FreeBSD 10 with ZFS root partition

Discussion in 'all things UNIX' started by Gullible Jones, Sep 9, 2014.

  1. Gullible Jones

    Gullible Jones Registered Member

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    Anyone tried this?

    Surprisingly, aside from the reliability stuff, ZFS seems to offer a large performance increase over UFS. With UFS FreeBSD has seemed laggy to me on current(ish) machines like my laptop, e.g. cursor lag when installing packages or rendering large web pages. With ZFS, none of that at all.

    (Funny considering I always had problems with ZFS performance on OpenSolaris... Maybe prefetch related? Dunno.)

    There's some other nice stuff too, e.g. the new package manager is like apt-get with a cleaner interface. (And also *fast* when used on ZFS.)

    Two pet peeves so far:

    1. BSD userland utilities are less powerful and more finicky than their GNU equivalents. This rears its head pretty constantly.
    2. Boot time is sloooow. The FreeBSD bootloader was never fast, and the ZFS version takes ~20 seconds to get to the ASCII boot splash.

    But otherwise, quite impressive. With ZFS and snapshotting it would be an interesting choice to base a desktop OS on.

    Edit: tip if you want to avoid problems - disable DRI in xorg.conf. It's enabled by default for some drivers in the packaged X11 version, and that's a problem because it is still pretty buggy on *BSD.
     
    Last edited: Sep 9, 2014
  2. Mrkvonic

    Mrkvonic Linux Systems Expert

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    UFS/ZFS are fast, if you have 256gb RAM and up :)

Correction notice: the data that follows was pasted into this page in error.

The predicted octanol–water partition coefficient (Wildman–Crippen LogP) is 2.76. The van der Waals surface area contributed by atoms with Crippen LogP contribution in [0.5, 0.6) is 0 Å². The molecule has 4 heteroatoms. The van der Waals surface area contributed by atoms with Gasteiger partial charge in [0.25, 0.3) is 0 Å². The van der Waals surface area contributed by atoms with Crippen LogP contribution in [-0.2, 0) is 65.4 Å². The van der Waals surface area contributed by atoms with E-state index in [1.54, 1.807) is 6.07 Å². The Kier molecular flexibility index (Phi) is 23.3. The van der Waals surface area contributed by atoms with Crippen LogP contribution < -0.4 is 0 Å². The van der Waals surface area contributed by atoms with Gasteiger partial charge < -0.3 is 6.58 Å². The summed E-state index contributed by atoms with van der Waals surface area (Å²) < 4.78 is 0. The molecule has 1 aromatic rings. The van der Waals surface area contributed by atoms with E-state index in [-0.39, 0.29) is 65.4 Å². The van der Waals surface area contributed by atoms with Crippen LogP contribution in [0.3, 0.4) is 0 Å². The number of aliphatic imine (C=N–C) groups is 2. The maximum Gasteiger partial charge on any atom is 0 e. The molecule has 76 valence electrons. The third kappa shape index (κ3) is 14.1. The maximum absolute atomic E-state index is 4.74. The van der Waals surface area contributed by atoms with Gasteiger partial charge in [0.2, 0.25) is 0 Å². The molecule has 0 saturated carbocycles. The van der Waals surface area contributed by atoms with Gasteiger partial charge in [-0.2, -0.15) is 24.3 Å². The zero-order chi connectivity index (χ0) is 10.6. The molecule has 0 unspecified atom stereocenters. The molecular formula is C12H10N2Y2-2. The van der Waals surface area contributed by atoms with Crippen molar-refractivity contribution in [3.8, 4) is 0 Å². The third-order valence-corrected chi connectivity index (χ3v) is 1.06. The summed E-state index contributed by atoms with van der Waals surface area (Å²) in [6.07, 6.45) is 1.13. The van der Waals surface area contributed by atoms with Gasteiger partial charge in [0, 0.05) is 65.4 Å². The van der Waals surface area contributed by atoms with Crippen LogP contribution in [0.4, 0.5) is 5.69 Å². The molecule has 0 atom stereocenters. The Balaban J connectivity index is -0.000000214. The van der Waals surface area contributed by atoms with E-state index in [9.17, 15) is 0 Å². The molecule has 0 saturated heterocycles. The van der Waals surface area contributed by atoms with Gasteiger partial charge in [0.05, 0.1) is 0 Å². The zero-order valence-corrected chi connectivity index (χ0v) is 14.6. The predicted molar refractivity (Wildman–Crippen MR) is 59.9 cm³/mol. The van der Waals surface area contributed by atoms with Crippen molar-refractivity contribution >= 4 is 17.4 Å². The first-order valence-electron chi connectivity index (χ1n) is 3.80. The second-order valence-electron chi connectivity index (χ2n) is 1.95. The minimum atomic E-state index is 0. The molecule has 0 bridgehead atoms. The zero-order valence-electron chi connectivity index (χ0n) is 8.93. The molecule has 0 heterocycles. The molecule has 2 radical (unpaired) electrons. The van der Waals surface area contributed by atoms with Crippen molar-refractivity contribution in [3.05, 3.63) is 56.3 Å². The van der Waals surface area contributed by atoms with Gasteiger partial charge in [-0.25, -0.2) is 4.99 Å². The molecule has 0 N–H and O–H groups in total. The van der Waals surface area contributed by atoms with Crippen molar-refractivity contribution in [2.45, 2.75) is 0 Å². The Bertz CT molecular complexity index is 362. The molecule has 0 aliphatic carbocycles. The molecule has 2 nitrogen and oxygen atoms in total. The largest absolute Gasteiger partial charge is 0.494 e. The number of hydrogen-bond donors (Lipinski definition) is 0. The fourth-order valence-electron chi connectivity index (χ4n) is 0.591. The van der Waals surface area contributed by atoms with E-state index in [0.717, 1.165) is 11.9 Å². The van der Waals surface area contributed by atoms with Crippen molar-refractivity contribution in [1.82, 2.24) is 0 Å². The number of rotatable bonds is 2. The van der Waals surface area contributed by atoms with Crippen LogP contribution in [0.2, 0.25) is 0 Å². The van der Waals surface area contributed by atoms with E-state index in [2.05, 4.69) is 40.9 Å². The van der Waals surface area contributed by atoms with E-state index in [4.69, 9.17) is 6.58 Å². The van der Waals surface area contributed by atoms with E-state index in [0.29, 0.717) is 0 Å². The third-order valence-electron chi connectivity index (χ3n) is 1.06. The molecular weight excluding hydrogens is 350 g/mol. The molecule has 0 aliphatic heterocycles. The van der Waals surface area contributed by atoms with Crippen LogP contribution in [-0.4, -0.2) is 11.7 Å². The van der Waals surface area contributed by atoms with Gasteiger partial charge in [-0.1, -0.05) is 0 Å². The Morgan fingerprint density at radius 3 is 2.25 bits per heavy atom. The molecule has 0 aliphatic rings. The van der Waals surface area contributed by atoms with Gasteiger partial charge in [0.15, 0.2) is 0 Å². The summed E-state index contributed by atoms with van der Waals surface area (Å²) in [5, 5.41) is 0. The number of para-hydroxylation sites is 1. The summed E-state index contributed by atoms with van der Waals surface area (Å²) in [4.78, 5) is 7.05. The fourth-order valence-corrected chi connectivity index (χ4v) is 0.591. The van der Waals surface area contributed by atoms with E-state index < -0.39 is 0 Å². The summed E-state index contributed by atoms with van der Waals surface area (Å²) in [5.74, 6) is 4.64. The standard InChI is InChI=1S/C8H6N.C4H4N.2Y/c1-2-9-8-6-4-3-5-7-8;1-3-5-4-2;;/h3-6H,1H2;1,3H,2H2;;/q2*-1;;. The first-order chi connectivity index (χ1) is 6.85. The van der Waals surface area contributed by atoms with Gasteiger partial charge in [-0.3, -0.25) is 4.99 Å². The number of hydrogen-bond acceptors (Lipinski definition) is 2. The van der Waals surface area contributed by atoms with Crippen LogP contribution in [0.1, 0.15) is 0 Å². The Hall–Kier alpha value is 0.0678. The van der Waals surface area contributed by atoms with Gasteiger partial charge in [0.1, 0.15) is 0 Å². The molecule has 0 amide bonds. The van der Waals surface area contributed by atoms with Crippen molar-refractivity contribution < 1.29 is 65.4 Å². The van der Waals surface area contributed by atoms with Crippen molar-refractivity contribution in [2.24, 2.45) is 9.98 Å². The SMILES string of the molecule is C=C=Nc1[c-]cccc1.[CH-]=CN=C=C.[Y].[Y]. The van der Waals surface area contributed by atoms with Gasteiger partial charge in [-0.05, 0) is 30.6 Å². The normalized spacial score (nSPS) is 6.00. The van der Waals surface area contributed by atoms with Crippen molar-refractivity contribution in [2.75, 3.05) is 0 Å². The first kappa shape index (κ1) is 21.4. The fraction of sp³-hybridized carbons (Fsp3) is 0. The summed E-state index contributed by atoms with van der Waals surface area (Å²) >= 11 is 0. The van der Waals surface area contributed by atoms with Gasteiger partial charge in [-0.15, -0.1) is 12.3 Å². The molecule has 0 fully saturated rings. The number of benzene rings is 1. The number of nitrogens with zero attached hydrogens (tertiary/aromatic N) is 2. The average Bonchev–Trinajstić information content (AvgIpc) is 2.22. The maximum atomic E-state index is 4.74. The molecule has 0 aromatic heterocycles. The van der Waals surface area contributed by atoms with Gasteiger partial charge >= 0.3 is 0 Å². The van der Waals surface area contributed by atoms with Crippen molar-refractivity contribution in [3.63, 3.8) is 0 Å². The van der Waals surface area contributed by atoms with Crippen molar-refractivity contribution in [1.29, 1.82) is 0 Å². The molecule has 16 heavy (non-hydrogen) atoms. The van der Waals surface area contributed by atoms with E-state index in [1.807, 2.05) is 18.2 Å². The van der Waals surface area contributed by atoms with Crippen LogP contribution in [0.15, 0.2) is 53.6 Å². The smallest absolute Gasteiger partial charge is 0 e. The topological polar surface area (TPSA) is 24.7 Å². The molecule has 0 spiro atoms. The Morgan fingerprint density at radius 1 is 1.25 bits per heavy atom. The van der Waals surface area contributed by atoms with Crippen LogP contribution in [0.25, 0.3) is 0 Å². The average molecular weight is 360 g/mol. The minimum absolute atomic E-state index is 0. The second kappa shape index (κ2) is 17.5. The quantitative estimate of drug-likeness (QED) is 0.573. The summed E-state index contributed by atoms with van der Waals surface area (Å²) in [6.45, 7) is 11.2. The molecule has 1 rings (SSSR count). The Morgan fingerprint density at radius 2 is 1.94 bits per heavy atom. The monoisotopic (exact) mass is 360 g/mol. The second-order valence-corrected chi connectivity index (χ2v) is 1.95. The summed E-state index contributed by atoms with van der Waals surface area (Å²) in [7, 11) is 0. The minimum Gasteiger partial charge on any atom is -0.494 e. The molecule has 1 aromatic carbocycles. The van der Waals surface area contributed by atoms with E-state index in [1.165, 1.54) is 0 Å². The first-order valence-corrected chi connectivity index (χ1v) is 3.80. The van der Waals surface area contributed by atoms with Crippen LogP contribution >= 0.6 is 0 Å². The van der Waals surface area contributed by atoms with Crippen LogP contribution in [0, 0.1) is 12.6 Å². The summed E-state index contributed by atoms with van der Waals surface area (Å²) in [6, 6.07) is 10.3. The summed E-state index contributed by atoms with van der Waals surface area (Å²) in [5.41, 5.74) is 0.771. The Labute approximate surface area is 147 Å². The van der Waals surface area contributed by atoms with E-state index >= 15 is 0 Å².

Mrk
     
  3. Gullible Jones

    Gullible Jones Registered Member

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    2 GB of RAM is quite sufficient for desktop use. I think the trick is that FreeBSD automatically disables ZFS prefetching with < 4 GB of RAM (and OpenSolaris didn't). You probably need a 64-bit kernel though, I don't think ZFS likes 32-bit (PAE or otherwise).
     
  4. Durad

    Durad Registered Member

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    You must have ECC memory and CPU that supports ECC (as well as motherboard), otherwise its risky to use ZFS. If you have bad memory it will result in data loss.

    Also 8GB of ram and up is recommended for ZFS. If you plan to use deduplication feature you may need even more.

    I tested with DesktopBSD and 2gb its very laggy...
     
  5. Gullible Jones

    Gullible Jones Registered Member

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  6. Durad

    Durad Registered Member

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    DesktopBSD is different distro, its based on FreeBSD... it has ZFS root option.

    I would use ZFS just for server enviroment or if you planing to run Raid-Z. Otherwise, you may have hard time to recover data if something goes wrong.
    If I remember correctly they have option to use SSD drive or USB Flash Drive to store checksums, they like preventive feature... Even if that SSD drive goes back system is alive and working...

    Anyway ZFS should be used only to store data (not operating system) and on separate drive while FREEBSD should be installed on USB Flash Drive or separate drive and from there you create ZFS pools on the main drive...
     
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